Intense Fun + Science + Clinical techniques = MindLight
MindLight is a video game we’ve produced with game developers at Gain Play
MindLight incorporates several evidence-based strategies including relaxation and mindfulness techniques, attention bias modification methods, and neurofeedback mechanics that together produce an immersive game world through which children learn to manage and overcome anxiety symptoms. But this is not a “serious game” — it’s designed to be intensely fun, to harness children’s intrinsic curiosity and wonder and to bridge fantasy and reality such that children become empowered across all contexts in their lives.
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MindLight is a video game aimed at children 8 – 12 years of age and is based on evidence-based principles of intervention with anxiety-disordered children and adults. The game is designed by game developers at Gain Play, a commercial game company specializing in biofeedback mechanics. In the game, Little Arthur is left on the doorstep of a scary mansion by his parents. He finds a glowing headset that introduces himself as Teru the Magical Hat and warns Arthur that his grandmother has succumbed to shadows. Only Arthur, with the help of the Hat, can bring her back. But to do this, first Arthur must learn to use his own powerful mind to overcome his greatest fears. Through simple (at first) puzzles and relaxation techniques, Teru teaches him how to use his “mindlight.” Through these lessons and increasingly difficult puzzles and “fear events,” the player learns that he can conquer his fear and anxiety by tapping into the power of his own mind. Using the neurofeedback headset to play the game, the environment, threats and puzzles all respond to how the player is allocating his attention and, thus, how he is feeling. Relaxation allows for a light bubble to shine on the surroundings and focused concentration unlocks hiding spaces and allows the player to solve attention bias modification puzzles.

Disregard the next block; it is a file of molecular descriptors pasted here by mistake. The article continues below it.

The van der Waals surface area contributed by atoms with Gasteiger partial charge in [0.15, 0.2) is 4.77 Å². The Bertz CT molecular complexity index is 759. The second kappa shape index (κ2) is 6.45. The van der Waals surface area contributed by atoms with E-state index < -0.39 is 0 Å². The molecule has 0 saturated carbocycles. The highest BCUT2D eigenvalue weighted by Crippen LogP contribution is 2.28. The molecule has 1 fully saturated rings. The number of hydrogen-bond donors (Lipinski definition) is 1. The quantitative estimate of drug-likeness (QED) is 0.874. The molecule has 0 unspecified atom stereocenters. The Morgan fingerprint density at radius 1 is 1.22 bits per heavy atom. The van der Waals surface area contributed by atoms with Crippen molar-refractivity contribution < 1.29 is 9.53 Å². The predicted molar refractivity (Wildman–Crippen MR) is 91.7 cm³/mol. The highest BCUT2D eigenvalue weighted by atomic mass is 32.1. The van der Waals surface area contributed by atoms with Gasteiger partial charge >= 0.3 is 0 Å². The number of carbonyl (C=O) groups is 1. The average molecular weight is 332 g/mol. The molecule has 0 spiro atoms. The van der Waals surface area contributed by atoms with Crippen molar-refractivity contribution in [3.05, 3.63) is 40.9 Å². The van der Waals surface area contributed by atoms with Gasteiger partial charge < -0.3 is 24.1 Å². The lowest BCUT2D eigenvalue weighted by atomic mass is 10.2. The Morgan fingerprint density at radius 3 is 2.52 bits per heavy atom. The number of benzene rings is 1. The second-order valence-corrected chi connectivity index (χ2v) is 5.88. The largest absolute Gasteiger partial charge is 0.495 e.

The Science. The game is an immersive training ground that uses evidence-based therapeutic practices including neurofeedback mechanics and exposure techniques to teach children to overcome their fears by (a) disattending to threatening cues and shifting attention away from those cues, (b) focusing on positive aspects of the environment in the service of relevant goals, and (c) regulating (dampening) arousal levels associated with anxiety through relaxation and mindfulness.
Here’s an example of when the player encounters a “fear event” (children are exposed to fearful stimuli that increase in intensity as the player becomes more comfortable coping with these situations). The more relaxed/meditative the player becomes, the brighter his “mindlight” shines. In fearful situations (e.g., the clock on the left looks like a monster), the player must remain calm to light up the environment and realize that the situation is banal, not threatening.
Our working hypothesis — one we are testing with children at-risk for anxiety disorders — is that after many intense experiences of remaining calm in threatening situations, children develop healthier habits of mind. They learn to manage their distressing emotions through immersive, engaging gameplay. We believe that it is this in-game practice that canalizes new neural pathways and these new pathways may be the means by which playing MindLight forms resilient habits of mind that transfer to children’s everyday lives. Our ongoing research program in partnership with the Developmental Psychopathology department at Radboud University Nijmegen aims to test these hypotheses through systematic randomized controlled trials and carefully controlled experiments.